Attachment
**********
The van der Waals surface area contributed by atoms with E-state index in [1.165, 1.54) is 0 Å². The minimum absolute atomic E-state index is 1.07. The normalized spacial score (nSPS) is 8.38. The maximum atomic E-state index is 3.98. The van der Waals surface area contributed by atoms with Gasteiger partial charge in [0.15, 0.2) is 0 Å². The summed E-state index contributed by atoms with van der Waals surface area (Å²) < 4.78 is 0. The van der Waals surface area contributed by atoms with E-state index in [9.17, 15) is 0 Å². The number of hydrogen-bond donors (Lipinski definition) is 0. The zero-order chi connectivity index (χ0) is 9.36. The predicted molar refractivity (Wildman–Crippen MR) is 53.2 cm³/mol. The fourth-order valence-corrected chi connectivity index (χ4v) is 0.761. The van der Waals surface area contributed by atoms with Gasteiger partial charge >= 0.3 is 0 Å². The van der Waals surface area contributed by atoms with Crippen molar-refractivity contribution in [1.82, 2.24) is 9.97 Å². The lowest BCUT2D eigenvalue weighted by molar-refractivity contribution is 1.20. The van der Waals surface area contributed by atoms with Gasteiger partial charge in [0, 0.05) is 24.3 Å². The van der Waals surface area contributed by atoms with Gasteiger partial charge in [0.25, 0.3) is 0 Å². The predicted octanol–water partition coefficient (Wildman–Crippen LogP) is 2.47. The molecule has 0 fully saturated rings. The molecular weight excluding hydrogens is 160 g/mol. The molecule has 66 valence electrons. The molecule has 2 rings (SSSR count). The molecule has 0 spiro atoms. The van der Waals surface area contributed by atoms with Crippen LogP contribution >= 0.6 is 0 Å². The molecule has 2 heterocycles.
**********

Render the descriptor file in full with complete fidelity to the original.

The van der Waals surface area contributed by atoms with E-state index in [1.165, 1.54) is 0 Å². The minimum absolute atomic E-state index is 1.07. The normalized spacial score (nSPS) is 8.38. The maximum atomic E-state index is 3.98. The van der Waals surface area contributed by atoms with Gasteiger partial charge in [0.15, 0.2) is 0 Å². The summed E-state index contributed by atoms with van der Waals surface area (Å²) < 4.78 is 0. The van der Waals surface area contributed by atoms with E-state index in [9.17, 15) is 0 Å². The number of hydrogen-bond donors (Lipinski definition) is 0. The zero-order chi connectivity index (χ0) is 9.36. The predicted molar refractivity (Wildman–Crippen MR) is 53.2 cm³/mol. The fourth-order valence-corrected chi connectivity index (χ4v) is 0.761. The van der Waals surface area contributed by atoms with Gasteiger partial charge >= 0.3 is 0 Å². The van der Waals surface area contributed by atoms with Crippen molar-refractivity contribution in [1.82, 2.24) is 9.97 Å². The lowest BCUT2D eigenvalue weighted by molar-refractivity contribution is 1.20. The van der Waals surface area contributed by atoms with Gasteiger partial charge in [0, 0.05) is 24.3 Å². The van der Waals surface area contributed by atoms with Gasteiger partial charge in [0.25, 0.3) is 0 Å². The predicted octanol–water partition coefficient (Wildman–Crippen LogP) is 2.47. The molecule has 0 fully saturated rings. The molecular weight excluding hydrogens is 160 g/mol. The molecule has 66 valence electrons. The molecule has 2 rings (SSSR count). The molecule has 0 spiro atoms. The van der Waals surface area contributed by atoms with Crippen LogP contribution >= 0.6 is 0 Å². The molecule has 2 heterocycles.